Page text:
Over the past years, I have not posted articles dealing with menu items. I have shown how to directly access menu items’ hidden handles, but not much more than that. A year ago I promised a mini-series on menu customizations, and it’s time to keep my promise. In today’s article, the first in the mini-series, I will present several undocumented menu customization topics that rely on pure-Matlab (i.e, no Java today). The next article in this series will focus on Java-based customizations.
Invoking menu item callbacks
As noted above, a figure window’s menu items can be directly accessed. Once we access a menu item’s handle, we can extract its Callback property and directly invoke it (for example, using the semi-documented hgfeval function). Note that menu callbacks are kept in Callback, while toolbar callbacks are kept in ClickedCallback.
Menu callbacks generally use internal semi-documented functions (i.e., having a readable help section but no doc, online help, or official support), which are part of Matlab’s uitools folder. These functions are specific to each top-level menu tree: filemenufcn, editmenufcn, viewmenufcn, insertmenufcn, toolsmenufcn, desktopmenufcn, winmenu, and helpmenufcn implement the figure’s eight respective top-level menu trees’ callbacks. These functions accept an optional figure handle (otherwise, gcbf is assumed), followed by a string specifying the specific menu item whose action needs to be run. webmenufcn implements the Help menu’s Web Resources sub-menu callbacks in a similar manner.
Use of these functions makes it easy to invoke a menu action directly from our Matlab code: instead of accessing the relevant menu item and invoking its Callback, we simply find out the menu item string in advance and use it directly. For example,
filemenufcn FileClose; editmenufcn(hFig,'EditPaste');
uimenufcn is a related fully-undocumented (built-in) function, available since Matlab R11 (late 1990s). It accepts a figure handle (or the zero  handle to indicate the desktop) and action name. For example, the fully-documented commandwindow function uses the following code to bring the Command Window into focus:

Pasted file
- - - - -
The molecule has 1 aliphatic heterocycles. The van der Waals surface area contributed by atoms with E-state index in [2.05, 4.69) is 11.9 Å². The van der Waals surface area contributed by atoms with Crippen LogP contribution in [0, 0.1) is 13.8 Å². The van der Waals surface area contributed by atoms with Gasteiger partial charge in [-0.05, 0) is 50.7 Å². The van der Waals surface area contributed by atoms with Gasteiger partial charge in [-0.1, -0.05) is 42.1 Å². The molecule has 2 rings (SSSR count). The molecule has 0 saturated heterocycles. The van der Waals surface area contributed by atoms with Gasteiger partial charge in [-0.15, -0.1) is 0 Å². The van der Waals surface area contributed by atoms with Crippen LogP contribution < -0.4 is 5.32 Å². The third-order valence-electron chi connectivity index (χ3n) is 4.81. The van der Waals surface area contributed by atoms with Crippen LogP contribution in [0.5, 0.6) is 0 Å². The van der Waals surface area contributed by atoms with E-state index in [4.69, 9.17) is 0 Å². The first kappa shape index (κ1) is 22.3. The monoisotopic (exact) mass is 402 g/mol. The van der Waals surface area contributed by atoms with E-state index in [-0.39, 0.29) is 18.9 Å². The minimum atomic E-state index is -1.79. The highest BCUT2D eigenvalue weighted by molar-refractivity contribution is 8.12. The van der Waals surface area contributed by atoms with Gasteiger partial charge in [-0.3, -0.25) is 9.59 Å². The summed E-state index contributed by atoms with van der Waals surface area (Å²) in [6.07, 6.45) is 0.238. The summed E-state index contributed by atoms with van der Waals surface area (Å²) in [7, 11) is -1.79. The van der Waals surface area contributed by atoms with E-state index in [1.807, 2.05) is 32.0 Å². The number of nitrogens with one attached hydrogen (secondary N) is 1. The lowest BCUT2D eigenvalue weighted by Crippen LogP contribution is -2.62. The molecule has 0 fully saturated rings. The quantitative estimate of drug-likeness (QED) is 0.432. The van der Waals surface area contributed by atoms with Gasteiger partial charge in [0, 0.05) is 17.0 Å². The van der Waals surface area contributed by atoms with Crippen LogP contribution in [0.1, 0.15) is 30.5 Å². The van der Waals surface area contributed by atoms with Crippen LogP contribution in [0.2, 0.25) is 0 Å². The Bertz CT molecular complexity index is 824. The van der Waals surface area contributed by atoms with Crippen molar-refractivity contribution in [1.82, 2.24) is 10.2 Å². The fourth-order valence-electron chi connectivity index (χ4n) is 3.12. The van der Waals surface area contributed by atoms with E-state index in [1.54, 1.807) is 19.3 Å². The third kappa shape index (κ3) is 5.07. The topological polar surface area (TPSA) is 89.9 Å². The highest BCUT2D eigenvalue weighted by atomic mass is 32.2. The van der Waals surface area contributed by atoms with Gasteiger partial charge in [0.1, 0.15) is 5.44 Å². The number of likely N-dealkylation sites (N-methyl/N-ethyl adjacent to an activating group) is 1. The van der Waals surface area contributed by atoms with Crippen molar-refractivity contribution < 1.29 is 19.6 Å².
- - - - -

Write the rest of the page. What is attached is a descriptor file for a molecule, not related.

Customizing menus via uitools
makemenu is another semi-documented uitool function that enables easy creation of hierarchical menu trees with separators and accelerators. It is a simple and effective wrapper for uimenu. makemenu is a useful function that has been made obsolete (grandfathered) without any known replacement.
makemenu accepts four parameters: a figure handle, a char matrix of labels (‘>’ indicating sub item, ‘>>’ indicating sub-sub items etc.; ‘&’ indicating keyboard shortcut; ‘^x’ indicating an accelerator key; ‘-‘ indicating a separator line), a char matrix of callbacks, and an optional char matrix of tags (empty by default). makemenu makes use of another semi-documented grandfathered function, menulabel, to parse the specified label components. makemenu returns an array of handles of the created uimenu items:
labels = str2mat('&File', ... % File top menu '>&New^n', ... % File=>New '>&Open', ... % File=>Open '>>Open &document^d', ... % File=>Open=>doc '>>Open &graph^g', ... % File=>Open=>graph '>-------', ... % File=>separator line '>&Save^s', ... % File=>Save '&Edit', ... % Edit top menu '&View', ... % View top menu '>&Axis^a', ... % View=>Axis '>&Selection region^r'); % View=>Selection calls = str2mat('', ... % no action: File top menu 'disp(''New'')', ... '', ... % no action: Open sub-menu 'disp(''Open doc'')', ... 'disp(''Open graph'')', ... '', ... % no action: Separator 'disp(''Save'')', ... '', ... % no action: Edit top menu '', ... % no action: View top menu 'disp(''View axis'')', ... 'disp(''View selection region'')'); handles = makemenu(hFig, labels, calls); set(hFig,'menuBar','none');
Customizing menus via HTML
Since menu items share the same HTML/CSS support feature as all Java Swing labels, we can specify font size/face/color, bold, italic, underline, superscript/subscript, and practically any HTML formatting.
Note that some features, such as the font or foreground/background colors, have specific properties that we can set using the Java handle, instead of using HTML. The benefit of using HTML is that it enables setting all the formatting in a single property. HTML does not require using Java – just pure Matlab (see the following example).
Multi-line menu items can easily be done with HTML: simply include a
<br> element in the label – the menu item will split into two lines and automatically resize vertically when displayed:
txt1 = '<html><b><u><i>Save</i></u>'; txt2 = '<font color="red"><sup>this file</sup></font></b></html>'; txt3 = '<br />this file as...'; set(findall(hFig,'tag','figMenuFileSave'), 'Label',[txt1,txt2]); set(findall(hFig,'tag','figMenuFileSaveAs'), 'Label',[txt1,txt3]);
set(hMenuItem, 'Label',['<html>&2: C:\My Documents\doc.txt<br />' '<font size="-1" face="Courier New" color="red"> ' 'Date: 15-Jun-2011 13:23:45<br /> Size: 123 KB</font></html>']);
Much more complex customizations can be achieved using Java. So stay tuned to part 2 of this mini-series…
Note: Menu customization is explored in depth in section 4.6 of my book.